Psychiatrists and other doctors treating depression are being advised to be judicious about prescribing antidepressants to patients at risk for type 2 diabetes, in the wake of new findings suggesting a link between the medications and likelihood of developing diabetes. The mechanism is unclear; while some antidepressants are known to cause weight gain, which is a diabetes risk factor, some of the studies researchers looked at showed a connection even when accounting for weight and other risk factors. The results even held when accounting for the diabetes risk factors, such as inactivity, poor diet, and smoking.
"While depression is an important clinical problem and antidepressants are effective treatments for this debilitating condition, clinicians need to be aware of the potential risk of diabetes, particularly when using antidepressants in higher doses or for longer duration," said Richard Holt, one of the researchers involved in the latest study, in a statement. "When prescribing antidepressants, doctors should be aware of this risk and take steps to monitor for diabetes and reduce that risk of diabetes through lifestyle modification."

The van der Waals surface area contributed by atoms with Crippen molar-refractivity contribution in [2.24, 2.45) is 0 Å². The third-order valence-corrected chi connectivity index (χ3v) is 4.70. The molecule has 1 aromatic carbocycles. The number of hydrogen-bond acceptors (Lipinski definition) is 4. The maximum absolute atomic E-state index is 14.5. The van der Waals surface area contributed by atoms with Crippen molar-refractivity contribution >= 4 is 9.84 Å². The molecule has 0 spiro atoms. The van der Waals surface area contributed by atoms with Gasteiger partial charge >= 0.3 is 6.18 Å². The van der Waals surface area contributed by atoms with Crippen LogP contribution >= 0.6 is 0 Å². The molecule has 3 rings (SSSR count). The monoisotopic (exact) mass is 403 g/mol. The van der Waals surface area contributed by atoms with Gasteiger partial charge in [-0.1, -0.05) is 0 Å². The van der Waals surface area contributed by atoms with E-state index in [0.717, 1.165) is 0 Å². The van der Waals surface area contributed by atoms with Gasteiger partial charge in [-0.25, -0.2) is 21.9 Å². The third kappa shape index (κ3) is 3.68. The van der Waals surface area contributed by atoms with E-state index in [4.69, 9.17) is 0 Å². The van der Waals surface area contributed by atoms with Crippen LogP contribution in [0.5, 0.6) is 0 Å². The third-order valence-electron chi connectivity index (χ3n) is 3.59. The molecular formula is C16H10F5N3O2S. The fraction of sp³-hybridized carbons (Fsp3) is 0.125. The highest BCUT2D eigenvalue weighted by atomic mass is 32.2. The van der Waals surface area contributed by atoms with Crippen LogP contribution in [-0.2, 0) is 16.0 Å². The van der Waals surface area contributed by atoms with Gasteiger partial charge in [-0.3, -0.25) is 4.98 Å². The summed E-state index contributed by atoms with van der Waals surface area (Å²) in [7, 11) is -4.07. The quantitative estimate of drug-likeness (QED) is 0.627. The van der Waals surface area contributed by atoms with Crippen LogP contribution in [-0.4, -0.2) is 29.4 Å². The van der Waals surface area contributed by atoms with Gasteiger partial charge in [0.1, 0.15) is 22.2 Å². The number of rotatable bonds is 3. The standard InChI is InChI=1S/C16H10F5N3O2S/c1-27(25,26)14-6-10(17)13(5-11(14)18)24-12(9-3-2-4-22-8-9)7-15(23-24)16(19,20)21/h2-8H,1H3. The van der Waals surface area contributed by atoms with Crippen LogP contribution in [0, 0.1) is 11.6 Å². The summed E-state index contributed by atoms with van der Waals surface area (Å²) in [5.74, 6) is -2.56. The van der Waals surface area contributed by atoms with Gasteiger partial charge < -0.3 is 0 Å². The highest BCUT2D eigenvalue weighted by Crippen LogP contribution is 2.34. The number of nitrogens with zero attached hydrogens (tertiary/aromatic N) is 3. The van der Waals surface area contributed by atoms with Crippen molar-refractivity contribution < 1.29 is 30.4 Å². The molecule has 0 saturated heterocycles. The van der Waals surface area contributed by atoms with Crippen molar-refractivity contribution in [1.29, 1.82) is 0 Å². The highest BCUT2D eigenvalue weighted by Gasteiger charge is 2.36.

Other risk factors include a family history of diabetes, being over 45, having developed gestational diabetes during pregnancy, or having given birth to a baby over nine pounds. People who are black, Hispanic, or of Asian or Pacific Island decent are also more prone to type 2 diabetes. Some health conditions tend to lead to diabetes also. People with high blood pressure, low levels of HDL cholesterol, or high triglyceride levels are likely to develop the conditions. People with these conditions should be cautious about taking antidepressants for a long time or at high doses.
In contract, the hormone melatonin, often taken in supplement form as a sleep aid, might help prevent diabetes. A study in Boston found that people with lower levels of melatonin in their blood are more than twice as likely to develop diabetes. This only raises the possibility that raising a person;s level of the hormone will prevent diabetes, but it is known that melatonin can prevent or reduce weight gain, lowering diabetes risk that way.